Liam Cosgrave: modest, droll, pious and politically cunning
FG leader was an uncompromising and often controversial political figure
Liam Cosgrave was an uncompromising and often controversial political figure. His record as taoiseach between 1973 and 1977 was mixed but he can be credited with two outstanding achievements during his term of office.
The first was to ensure that the democratic institutions of the State survived the biggest assault on their legitimacy since the Civil War in the shape of the campaign of violence waged by the Provisional IRA.
The second was to demonstrate that it was possible for Fine Gael to provide the leadership of an alternative government in the face of the Fianna Fáil monolith which had dominated the politics of the state since 1932.
Ireland was a very different country when Cosgrave became taoiseach in 1973. By the time he left office for good 40 years ago, after a savage general election defeat, he already looked and sounded to many people like a politician from an earlier age.
Cosgrave did not possess the more obvious attributes of the successful Irish politician and was never an easy man-of-the-people like so many TDs then and now. His very ordinariness was his most striking feature yet he showed great political courage and calm at times of crisis.
Modest, droll, pious, politically cunning but utterly lacking flamboyance, Cosgrave possessed a self-reliance and strength of character that made him a resilient and successful politician even if he never won the kind of popularity achieved by his great political rival Jack Lynch of Fianna Fáil.
He was always conscious of the political legacy of his father WT Cosgrave who led the independent Irish State for the first decade of its existence. That fuelled his determination to protect the institutions of the State at whatever political cost.
Elected Fine Gael leader in 1965, he stoically took the general election defeat in 1969 in his stride and was determined to solider on despite mutterings from the so called “Young Tigers” in the party who regarded him as too conservative and lacking in charisma.
Some years ago one of his successors as taoiseach, John Bruton, who was one of those “Young Tigers”, summed up his predecessor’s approach to power: “Liam Cosgrave had a very strong sense of what this State had achieved since 1921. In certain senses in his own physical presence he embodied the flinty integrity that created this State.”
He came within hours of being deposed as party leader in December 1972 when he made no secret of his determination to back the Offenses Against the State Bill introduced by the Fianna Fáil government to combat the growing threat of the IRA.
He remained resolute despite the fact that the majority of his parliamentary party intended to vote against the bill and it looked as if there was no way he could survive as party leader. However, just hours before a crucial Dáil vote the first loyalist bombs went off in Dublin and his TDs scuttled back to support his stance.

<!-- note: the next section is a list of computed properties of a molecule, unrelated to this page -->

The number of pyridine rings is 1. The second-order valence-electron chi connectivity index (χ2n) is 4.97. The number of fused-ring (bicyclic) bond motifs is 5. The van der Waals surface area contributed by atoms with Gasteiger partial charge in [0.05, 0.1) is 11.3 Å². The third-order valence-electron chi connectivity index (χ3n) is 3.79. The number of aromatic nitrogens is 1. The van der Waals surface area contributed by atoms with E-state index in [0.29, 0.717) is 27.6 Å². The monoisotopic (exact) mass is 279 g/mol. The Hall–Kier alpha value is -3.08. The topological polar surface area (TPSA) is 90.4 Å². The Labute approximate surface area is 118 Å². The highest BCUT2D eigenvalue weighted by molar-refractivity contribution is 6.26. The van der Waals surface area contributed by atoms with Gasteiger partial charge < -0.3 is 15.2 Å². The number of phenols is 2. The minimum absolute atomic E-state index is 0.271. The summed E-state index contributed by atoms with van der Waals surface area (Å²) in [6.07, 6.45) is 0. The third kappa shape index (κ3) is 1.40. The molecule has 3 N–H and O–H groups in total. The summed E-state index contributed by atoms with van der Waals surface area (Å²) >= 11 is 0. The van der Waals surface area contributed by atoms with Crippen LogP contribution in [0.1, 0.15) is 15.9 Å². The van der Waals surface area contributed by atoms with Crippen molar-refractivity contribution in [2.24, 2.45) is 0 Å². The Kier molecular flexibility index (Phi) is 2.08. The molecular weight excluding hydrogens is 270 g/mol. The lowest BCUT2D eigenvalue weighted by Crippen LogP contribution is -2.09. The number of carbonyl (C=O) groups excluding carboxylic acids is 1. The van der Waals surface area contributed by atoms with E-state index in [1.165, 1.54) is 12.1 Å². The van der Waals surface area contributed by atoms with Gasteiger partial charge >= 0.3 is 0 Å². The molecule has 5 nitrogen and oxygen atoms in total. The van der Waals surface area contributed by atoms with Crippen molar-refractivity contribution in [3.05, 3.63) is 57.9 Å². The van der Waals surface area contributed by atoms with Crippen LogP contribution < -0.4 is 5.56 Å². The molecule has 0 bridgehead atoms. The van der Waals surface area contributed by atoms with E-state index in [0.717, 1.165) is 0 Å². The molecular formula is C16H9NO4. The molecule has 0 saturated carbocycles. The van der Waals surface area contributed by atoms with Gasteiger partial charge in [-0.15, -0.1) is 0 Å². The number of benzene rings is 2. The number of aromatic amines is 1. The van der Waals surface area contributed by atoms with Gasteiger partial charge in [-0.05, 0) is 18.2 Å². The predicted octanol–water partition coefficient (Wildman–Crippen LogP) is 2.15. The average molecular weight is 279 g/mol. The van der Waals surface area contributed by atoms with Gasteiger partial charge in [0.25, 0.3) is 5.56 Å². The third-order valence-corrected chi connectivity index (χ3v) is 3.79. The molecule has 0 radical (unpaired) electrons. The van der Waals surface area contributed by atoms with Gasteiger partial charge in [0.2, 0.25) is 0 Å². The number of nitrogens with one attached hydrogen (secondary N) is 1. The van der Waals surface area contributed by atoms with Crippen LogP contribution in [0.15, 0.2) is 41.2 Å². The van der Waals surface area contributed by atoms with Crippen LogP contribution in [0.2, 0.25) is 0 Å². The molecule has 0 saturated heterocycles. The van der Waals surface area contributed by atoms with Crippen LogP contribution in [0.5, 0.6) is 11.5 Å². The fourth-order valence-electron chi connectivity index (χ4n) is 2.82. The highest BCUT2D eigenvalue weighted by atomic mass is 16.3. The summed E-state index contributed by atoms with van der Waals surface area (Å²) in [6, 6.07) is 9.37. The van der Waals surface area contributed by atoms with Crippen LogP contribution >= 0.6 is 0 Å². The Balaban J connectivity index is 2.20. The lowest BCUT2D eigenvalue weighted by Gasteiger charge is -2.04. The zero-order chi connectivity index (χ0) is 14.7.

Just three months later, he was taoiseach, presiding over “a government of all the talents” in the shape of a Fine Gael-Labour coalition which contained intellectual figures like Garret FitzGerald and Conor Cruise O’Brien.
There was considerable suspicion of Cosgrave on the left wing of the Labour Party before the government was formed but he proved to be the perfect coalition leader establishing a warm and trusting relationship with Labour leader Brendan Corish.
The previous experience of inter-party governments between 1948 and 1957 had widely discredited the concept of coalition but Cosgrave’s achievement was to prove that they could work. That paved the way for a succession of coalition governments over the following decades.
His government initiated a whole serious of reforms in the area of welfare, taxation and house building. Coming into office against the backdrop of a housing crisis the minister for local government Jimmy Tully initiated a building programme that resulted in 30,000 units a year being built.
Welfare rates were increased significantly with the introduction for the first time of the single parent allowance and minister for finance Richie Ryan introduced a controversial wealth tax.
However, the government’s reform programme was compromised by the oil crisis of 1974 which required a steep increase in taxation. That eroded its popularity with Ryan being dubbed “Richie Ruin” by RTÉ’s satirical programme Hall’s Pictorial Weekly.
Cosgrave himself was at the centre of another politically damaging episode when he voted against his own government’s attempt to legalise contraception. There was general consternation when he and a small group of Fine Gael TDs voted against the Family Planning Bill introduced by minister for justice Patrick Cooney. Cosgrave was a pious Catholic and he simply could not contemplate voting against the dictates of his church.
What is often overlooked is that the government had agreed from the beginning to have a free vote on the issue while the Fianna Fáil opposition imposed the whip against the measure. The result was the defeat of the first attempt to legislate for what was then a contentious issue.
The biggest problem faced by that government was the appalling violence which destroyed so many lives on both sides of the border. Cosgrave was implacably opposed to the campaign being waged by the Provisional IRA and used all the available resources of the state to try and contain it.